Di Maio was already well known in the movement but, in the weeks leading up to the vote, Casaleggio Associates used Five Star’s blog to praise Di Maio repeatedly. The result was more like a confirmatory ballot than a plebiscite: members were essentially rubber-stamping the decision of the party bosses. “The election of Di Maio can be described as a ‘show election’ in the sense that there was not real competition,” the scholar Paolo Gerbaudo, whose book The Digital Party examines digital democracies around the world, told me. “All the candidates that could have stood a chance did not participate in the election, and the results were widely anticipated.” Far from making the vote more democratic, digital tools helped the party’s leaders engineer their preferred outcome.
Business as Usual
In the wake of Five Star’s 2017 leadership election, and the hacks by Luigi Gubello and rogue0, the Italian Data Protection Authority conducted an investigation into Casaleggio Associates for breaking data privacy laws. The hacks had revealed that the company was collecting an extraordinary amount of members’ personal data, along with their voting records, and combining this with data gleaned from members’ social media accounts. It’s the sort of information that could potentially be used to create highly targeted messaging for every member of the Five Star party, thus deepening Casaleggio Associates’ centralized control over the ostensibly popular movement.
Around the same time as that investigation was underway, Five Star took legal action against Gubello, whom party leaders now accused of being rogue0. In January 2018, Italian police tracked down Gubello at his girlfriend’s house in Trieste and examined his phone and computer. Meanwhile, Five Star claimed Rousseau’s vulnerabilities had been addressed, and described the platform as a “fortress.”
But in February, just a month before the 2018 Italian general election, rogue0 struck again, showing that they could still access the Rousseau database and take control of administrator accounts. In March, Five Star won a plurality of votes in the general election, and formed a coalition government with a nativist right-wing party called Lega, or the League. Di Maio was made the Minister of Labor and Social Policies, the Minister of Economic Development, and the Deputy Prime Minister. (He now serves as the government’s Minister of Foreign Affairs.)
Rogue0’s identity has not been revealed, though the journalist Jacopo Iacoboni has perhaps come closest to discovering it. He has had a handful of conversations with the hacker via direct messages on Twitter. Iacoboni says it was rogue0 who reached out to him. “I never knew his real identity,” Iacoboni told me, assuming the hacker was one person, and a man. “But he seemed to me someone who knew people at Casaleggio Associates very well—this was my impression after our Q&A.”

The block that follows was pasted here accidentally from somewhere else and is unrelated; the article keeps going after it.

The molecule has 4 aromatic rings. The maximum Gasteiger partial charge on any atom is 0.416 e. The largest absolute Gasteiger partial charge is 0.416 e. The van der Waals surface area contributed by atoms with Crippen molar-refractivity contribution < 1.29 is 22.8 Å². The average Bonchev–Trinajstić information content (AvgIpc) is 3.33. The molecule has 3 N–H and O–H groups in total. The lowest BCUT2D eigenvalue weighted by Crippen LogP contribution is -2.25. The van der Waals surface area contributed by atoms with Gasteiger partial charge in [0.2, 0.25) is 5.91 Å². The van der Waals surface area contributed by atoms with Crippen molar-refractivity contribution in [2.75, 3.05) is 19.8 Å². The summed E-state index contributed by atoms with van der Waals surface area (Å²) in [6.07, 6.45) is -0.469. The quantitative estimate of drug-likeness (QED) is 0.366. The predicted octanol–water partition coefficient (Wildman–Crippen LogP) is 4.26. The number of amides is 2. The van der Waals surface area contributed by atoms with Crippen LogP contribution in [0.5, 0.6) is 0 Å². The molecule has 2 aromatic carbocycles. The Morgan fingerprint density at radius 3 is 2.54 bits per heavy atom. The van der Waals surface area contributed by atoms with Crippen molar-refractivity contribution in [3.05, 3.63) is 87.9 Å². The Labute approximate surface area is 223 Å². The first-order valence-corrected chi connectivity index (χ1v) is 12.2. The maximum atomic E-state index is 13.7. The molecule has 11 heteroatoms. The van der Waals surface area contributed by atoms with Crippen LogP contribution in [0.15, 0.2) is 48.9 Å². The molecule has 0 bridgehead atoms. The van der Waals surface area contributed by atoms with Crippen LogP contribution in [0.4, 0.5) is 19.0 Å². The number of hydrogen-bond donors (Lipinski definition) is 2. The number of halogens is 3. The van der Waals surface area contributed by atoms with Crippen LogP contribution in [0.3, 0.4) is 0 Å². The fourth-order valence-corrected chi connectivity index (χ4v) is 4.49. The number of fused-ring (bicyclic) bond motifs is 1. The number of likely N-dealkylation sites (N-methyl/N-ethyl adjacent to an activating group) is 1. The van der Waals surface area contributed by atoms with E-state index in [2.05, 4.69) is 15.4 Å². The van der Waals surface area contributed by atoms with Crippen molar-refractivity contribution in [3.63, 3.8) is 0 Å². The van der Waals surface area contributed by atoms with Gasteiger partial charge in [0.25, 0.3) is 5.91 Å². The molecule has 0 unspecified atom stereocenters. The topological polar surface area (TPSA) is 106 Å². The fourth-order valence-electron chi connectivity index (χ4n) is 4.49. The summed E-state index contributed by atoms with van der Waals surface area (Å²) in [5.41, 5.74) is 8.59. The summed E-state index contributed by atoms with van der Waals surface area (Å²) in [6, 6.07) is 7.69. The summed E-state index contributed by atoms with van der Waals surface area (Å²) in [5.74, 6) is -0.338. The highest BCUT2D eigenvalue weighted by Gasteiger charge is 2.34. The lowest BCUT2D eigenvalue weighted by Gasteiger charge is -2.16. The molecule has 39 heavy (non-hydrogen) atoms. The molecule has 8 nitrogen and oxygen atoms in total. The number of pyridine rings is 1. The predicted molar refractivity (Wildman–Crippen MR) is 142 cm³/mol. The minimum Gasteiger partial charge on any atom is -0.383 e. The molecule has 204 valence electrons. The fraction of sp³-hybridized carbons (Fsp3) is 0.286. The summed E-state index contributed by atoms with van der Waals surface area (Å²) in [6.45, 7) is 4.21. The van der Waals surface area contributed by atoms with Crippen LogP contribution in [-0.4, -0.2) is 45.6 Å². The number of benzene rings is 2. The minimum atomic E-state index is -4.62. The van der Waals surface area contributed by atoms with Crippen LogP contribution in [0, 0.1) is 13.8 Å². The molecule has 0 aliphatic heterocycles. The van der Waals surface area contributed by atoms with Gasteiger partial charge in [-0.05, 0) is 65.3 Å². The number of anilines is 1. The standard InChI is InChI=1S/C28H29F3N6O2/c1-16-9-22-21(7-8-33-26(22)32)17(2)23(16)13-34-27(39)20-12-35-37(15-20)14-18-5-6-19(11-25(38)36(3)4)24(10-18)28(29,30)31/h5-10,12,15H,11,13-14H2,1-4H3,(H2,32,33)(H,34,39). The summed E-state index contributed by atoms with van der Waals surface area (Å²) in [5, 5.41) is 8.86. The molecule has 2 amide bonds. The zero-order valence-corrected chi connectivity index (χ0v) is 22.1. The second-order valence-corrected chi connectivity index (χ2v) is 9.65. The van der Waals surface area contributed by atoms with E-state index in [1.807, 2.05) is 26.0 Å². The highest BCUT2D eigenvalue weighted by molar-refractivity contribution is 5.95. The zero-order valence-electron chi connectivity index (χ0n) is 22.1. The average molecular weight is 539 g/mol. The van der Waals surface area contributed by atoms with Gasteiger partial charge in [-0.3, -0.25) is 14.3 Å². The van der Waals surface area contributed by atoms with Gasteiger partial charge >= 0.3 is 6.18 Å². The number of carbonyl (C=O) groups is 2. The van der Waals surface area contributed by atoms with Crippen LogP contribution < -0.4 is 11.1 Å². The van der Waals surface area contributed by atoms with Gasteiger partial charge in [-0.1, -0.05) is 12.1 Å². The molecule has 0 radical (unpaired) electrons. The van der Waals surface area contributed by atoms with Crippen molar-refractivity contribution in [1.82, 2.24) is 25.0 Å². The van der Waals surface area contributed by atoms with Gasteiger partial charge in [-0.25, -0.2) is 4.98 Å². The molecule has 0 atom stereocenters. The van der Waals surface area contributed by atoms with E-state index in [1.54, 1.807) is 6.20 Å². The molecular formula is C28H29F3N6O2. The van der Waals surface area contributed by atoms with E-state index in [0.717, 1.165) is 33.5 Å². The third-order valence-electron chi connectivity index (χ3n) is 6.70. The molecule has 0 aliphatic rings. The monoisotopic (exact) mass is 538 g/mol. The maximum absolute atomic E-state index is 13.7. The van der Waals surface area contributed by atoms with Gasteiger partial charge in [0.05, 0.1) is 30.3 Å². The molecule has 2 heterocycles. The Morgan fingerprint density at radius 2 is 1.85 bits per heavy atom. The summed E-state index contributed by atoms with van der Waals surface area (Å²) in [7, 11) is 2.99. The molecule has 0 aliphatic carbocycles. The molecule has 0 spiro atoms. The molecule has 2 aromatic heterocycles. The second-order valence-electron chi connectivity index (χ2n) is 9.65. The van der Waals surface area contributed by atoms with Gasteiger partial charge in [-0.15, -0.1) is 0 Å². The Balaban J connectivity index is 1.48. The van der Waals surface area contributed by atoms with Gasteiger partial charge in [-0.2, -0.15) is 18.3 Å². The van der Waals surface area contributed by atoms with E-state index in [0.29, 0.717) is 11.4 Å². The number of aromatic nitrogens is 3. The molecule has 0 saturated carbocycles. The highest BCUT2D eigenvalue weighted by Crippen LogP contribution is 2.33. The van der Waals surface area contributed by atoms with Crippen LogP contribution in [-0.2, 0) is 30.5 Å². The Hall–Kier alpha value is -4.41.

Today, Rousseau’s Movable Type content management system is gone. User passwords are now allowed to be longer than the previous requirement of just eight characters. “In fact, following orders by our [Data] Protection Authority, the Rousseau website was practically rewritten from scratch,” noted security expert Fabrizio Carimati. But it’s not clear exactly what’s replaced Five Star’s old systems. “Casaleggio now claims that the platform has been completely redone,” Iacoboni said, before noting that this is impossible to verify.
But the vulnerabilities go deeper than software. Luigi Gubello believes that for voters to put their faith in digital democracy, the systems being used need to be transparent. Yet algorithms, coding, cryptography—the building blocks behind a digital democracy—require expertise to fully grasp. “People must be able to trust the election process,” Gubello insists. “Can you trust it if you cannot understand and really check it?”
This is part of the paradox that seems to be at the core of all digital democracy movements: the same technologies that are supposedly meant to empower members can instead provide vectors of control for party elites. Even Podemos in Spain, with its populist politics and sophisticated digital transparency measures, mainly holds confirmatory ballots approving decisions already made by the leadership, as Paulo Gerbaudo notes.
Both Five Star and its Rousseau platform are less celebrated than they once were. The party has crumbled in opinion polls and in January 2020, Luigi Di Maio resigned as leader amid infighting and defections. For the time being, he has been replaced by a caretaker leader. Di Maio’s resignation raises the possibility of another leadership contest conducted on Rousseau in the coming months. But the shine has gone from the party’s digital democracy ambitions. “We hear little of Rousseau now, it’s no longer really news,” Carimati said. “That’s because Five Star is one big crisis. And Rousseau is seen as increasingly irrelevant.”